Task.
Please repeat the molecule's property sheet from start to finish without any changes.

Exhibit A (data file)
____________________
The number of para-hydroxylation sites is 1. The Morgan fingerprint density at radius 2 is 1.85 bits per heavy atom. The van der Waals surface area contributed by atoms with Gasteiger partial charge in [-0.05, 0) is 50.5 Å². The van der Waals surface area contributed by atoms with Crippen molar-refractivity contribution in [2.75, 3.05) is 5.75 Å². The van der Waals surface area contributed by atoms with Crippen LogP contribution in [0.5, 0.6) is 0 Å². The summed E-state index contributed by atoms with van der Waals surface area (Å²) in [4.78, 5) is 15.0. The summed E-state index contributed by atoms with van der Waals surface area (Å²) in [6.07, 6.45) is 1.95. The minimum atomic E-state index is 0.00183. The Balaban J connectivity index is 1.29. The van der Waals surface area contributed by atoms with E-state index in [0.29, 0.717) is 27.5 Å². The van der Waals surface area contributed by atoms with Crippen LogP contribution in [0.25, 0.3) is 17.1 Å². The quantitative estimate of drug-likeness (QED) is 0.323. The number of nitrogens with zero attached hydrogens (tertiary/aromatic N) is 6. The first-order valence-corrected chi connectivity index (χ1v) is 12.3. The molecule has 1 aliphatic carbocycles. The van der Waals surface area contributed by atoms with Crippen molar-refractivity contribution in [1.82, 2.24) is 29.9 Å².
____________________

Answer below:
The number of para-hydroxylation sites is 1. The Morgan fingerprint density at radius 2 is 1.85 bits per heavy atom. The van der Waals surface area contributed by atoms with Gasteiger partial charge in [-0.05, 0) is 50.5 Å². The van der Waals surface area contributed by atoms with Crippen molar-refractivity contribution in [2.75, 3.05) is 5.75 Å². The van der Waals surface area contributed by atoms with Crippen LogP contribution in [0.5, 0.6) is 0 Å². The summed E-state index contributed by atoms with van der Waals surface area (Å²) in [4.78, 5) is 15.0. The summed E-state index contributed by atoms with van der Waals surface area (Å²) in [6.07, 6.45) is 1.95. The minimum atomic E-state index is 0.00183. The Balaban J connectivity index is 1.29. The van der Waals surface area contributed by atoms with E-state index in [0.29, 0.717) is 27.5 Å². The van der Waals surface area contributed by atoms with Crippen LogP contribution in [0.25, 0.3) is 17.1 Å². The quantitative estimate of drug-likeness (QED) is 0.323. The number of nitrogens with zero attached hydrogens (tertiary/aromatic N) is 6. The first-order valence-corrected chi connectivity index (χ1v) is 12.3. The molecule has 1 aliphatic carbocycles. The van der Waals surface area contributed by atoms with Crippen molar-refractivity contribution in [1.82, 2.24) is 29.9 Å².